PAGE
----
The foot and mouth disease (FMD) outbreak reported at the beginning of the year dismayed those in the red meat sector. On 7 January the Department of Agriculture, Forestry and Fisheries (DAFF) reported and confirmed an outbreak of FMD in the high surveillance area of the FMD-free zone, adjacent to the protection zone, in Limpopo. Subsequently, South Africa lost its World Organisation for Animal Health (OIE) recognised FMD-free without vaccination status.
Status of the outbreak
Since the last positive case was reported on 4 February, five weeks ago, there have been no new clinical cases of FMD or serologically positive test results in the epidemiological groups surveyed. Roughly 13 500 cattle across 27 diptanks have been vaccinated, and identified as vaccinated, in the former FMD-free area since 14 January.
Foot and mouth disease-free zone
Valuable information has been gathered from more than 400 local livestock owners, in 16 rural villages, interviewed during February. The department is assessing the information to strategise a way forward so that South Africa can regain its international FMD-free status. Revised measures and practices, taking timelines and available resources into account, will now be considered. The department appreciates the technical advice it has received from world-renowned experts, and the practical guidance it has had from the private sector, which will inform the action plans.
Open for trade
Priority has been given to the continuation of trade in safe commodities. The department successfully negotiated the revision of veterinary health certificates for beef to Bahrain, Egypt, Jordan, Kuwait, Lesotho, Mozambique, Qatar, Swaziland and the United Arab Emirates. Trade in pork from FMD-free pig compartments has been re-opened to Lesotho, Mozambique, Namibia (partially), Seychelles and Swaziland. Trade negotiations with Namibia (for beef) and Botswana (for pork) are still underway. The markets for dairy products have largely been restored. Some markets for the export of hides, skins and wool are still affected and robust negotiations are underway, particularly for products that have been processed to ensure the destruction of the FMD virus.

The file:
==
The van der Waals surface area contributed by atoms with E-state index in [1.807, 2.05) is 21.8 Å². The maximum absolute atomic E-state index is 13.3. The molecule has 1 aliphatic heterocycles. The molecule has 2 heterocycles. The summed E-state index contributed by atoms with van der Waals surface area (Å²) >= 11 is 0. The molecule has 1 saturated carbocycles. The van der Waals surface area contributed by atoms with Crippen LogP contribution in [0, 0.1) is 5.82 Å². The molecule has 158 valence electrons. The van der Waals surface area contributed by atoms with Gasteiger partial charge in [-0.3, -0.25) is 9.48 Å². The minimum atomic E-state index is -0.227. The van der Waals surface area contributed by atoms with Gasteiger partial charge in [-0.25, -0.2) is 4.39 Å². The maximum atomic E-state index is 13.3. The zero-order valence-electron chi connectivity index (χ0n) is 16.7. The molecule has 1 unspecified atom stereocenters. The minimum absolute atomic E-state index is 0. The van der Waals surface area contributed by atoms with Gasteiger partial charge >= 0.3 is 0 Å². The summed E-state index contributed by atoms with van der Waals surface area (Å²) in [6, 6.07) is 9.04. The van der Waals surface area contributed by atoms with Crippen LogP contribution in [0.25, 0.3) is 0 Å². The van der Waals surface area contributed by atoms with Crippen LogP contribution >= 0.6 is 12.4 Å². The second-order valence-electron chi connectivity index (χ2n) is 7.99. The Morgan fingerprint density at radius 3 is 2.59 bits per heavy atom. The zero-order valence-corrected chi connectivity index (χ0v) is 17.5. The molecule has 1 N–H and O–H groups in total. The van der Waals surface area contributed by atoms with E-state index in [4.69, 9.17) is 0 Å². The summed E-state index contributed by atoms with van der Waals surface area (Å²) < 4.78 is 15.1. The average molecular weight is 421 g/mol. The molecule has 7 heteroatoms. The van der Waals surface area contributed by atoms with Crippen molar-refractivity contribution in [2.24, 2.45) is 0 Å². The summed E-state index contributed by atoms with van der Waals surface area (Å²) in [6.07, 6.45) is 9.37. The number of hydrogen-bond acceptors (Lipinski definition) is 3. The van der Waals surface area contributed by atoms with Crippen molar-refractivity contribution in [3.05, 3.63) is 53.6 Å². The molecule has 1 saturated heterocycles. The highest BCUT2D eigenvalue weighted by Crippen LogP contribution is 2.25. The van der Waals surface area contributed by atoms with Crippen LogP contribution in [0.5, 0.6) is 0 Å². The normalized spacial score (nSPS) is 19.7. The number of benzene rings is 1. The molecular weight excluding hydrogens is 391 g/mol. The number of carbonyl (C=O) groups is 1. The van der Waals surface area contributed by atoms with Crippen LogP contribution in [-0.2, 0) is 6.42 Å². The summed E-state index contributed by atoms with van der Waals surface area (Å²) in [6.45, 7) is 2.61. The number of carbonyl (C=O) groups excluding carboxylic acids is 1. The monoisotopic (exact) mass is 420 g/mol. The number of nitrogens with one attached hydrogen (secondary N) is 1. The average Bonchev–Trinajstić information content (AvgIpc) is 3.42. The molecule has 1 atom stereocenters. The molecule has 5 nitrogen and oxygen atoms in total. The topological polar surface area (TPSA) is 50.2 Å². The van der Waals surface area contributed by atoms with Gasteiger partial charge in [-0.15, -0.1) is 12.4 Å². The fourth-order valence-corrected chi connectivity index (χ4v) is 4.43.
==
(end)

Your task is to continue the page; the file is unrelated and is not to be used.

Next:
Report from China
Minister Senzeni Zokwana met the Chinese ambassador to discuss the continuation of trade and acceptance of South Africa’s safe commodities. Stricter proceedings to ensure necessary assurance for future trading have been affirmed.
The department considers commodities that have been processed to inactivate the FMD virus, according to the internationally accepted requirements of the OIE Terrestrial Animal Health Code, as safe. The full list of these commodities is available on request. However, importing countries retain the right to determine their own appropriate level of protection, and it should not be assumed that export markets for safe commodities are automatically open.
As true South Africans, encouraged by President Ramaphosa’s Thuma mina campaign, state and private veterinary teams, organised industry and law enforcement officers rolled up their sleeves and put their backs into ensuring the smooth running, and successful outcome, of the disease control campaign. For this, the department extends its heartfelt appreciation and gratitude. – Press release